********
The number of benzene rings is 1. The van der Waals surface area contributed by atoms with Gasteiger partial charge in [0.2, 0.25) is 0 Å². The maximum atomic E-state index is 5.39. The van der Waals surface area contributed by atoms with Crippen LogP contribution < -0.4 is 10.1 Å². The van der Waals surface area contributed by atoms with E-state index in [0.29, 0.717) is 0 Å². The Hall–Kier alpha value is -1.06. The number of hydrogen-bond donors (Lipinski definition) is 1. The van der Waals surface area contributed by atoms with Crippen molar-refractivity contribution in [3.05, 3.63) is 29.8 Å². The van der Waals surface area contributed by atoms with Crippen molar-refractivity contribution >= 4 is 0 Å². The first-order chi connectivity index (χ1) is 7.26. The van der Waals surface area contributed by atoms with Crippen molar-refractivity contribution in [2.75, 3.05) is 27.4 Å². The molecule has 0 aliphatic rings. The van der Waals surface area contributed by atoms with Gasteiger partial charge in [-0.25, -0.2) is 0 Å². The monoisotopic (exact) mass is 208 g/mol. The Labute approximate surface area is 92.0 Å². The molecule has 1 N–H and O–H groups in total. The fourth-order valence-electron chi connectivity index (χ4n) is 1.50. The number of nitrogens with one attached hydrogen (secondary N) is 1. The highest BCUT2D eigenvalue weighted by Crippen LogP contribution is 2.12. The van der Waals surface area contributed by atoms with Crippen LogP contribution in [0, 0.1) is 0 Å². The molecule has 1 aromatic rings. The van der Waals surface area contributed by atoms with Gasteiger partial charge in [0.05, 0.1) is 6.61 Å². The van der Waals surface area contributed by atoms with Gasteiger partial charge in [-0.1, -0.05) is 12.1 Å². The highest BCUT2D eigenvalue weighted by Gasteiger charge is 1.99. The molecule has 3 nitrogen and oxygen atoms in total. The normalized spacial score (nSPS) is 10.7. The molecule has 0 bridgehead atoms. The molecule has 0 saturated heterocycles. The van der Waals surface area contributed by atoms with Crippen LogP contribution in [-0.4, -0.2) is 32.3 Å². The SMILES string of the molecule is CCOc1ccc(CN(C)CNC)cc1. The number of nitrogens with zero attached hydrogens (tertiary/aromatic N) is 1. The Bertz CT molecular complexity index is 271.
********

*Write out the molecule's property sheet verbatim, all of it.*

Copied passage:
The number of benzene rings is 1. The van der Waals surface area contributed by atoms with Gasteiger partial charge in [0.2, 0.25) is 0 Å². The maximum atomic E-state index is 5.39. The van der Waals surface area contributed by atoms with Crippen LogP contribution < -0.4 is 10.1 Å². The van der Waals surface area contributed by atoms with E-state index in [0.29, 0.717) is 0 Å². The Hall–Kier alpha value is -1.06. The number of hydrogen-bond donors (Lipinski definition) is 1. The van der Waals surface area contributed by atoms with Crippen molar-refractivity contribution in [3.05, 3.63) is 29.8 Å². The van der Waals surface area contributed by atoms with Crippen molar-refractivity contribution >= 4 is 0 Å². The first-order chi connectivity index (χ1) is 7.26. The van der Waals surface area contributed by atoms with Crippen molar-refractivity contribution in [2.75, 3.05) is 27.4 Å². The molecule has 0 aliphatic rings. The van der Waals surface area contributed by atoms with Gasteiger partial charge in [-0.25, -0.2) is 0 Å². The monoisotopic (exact) mass is 208 g/mol. The Labute approximate surface area is 92.0 Å². The molecule has 1 N–H and O–H groups in total. The fourth-order valence-electron chi connectivity index (χ4n) is 1.50. The number of nitrogens with one attached hydrogen (secondary N) is 1. The highest BCUT2D eigenvalue weighted by Crippen LogP contribution is 2.12. The van der Waals surface area contributed by atoms with Crippen LogP contribution in [0, 0.1) is 0 Å². The molecule has 1 aromatic rings. The van der Waals surface area contributed by atoms with Gasteiger partial charge in [0.05, 0.1) is 6.61 Å². The van der Waals surface area contributed by atoms with Gasteiger partial charge in [-0.1, -0.05) is 12.1 Å². The highest BCUT2D eigenvalue weighted by Gasteiger charge is 1.99. The molecule has 3 nitrogen and oxygen atoms in total. The normalized spacial score (nSPS) is 10.7. The molecule has 0 bridgehead atoms. The molecule has 0 saturated heterocycles. The van der Waals surface area contributed by atoms with Crippen LogP contribution in [-0.4, -0.2) is 32.3 Å². The SMILES string of the molecule is CCOc1ccc(CN(C)CNC)cc1. The number of nitrogens with zero attached hydrogens (tertiary/aromatic N) is 1. The Bertz CT molecular complexity index is 271.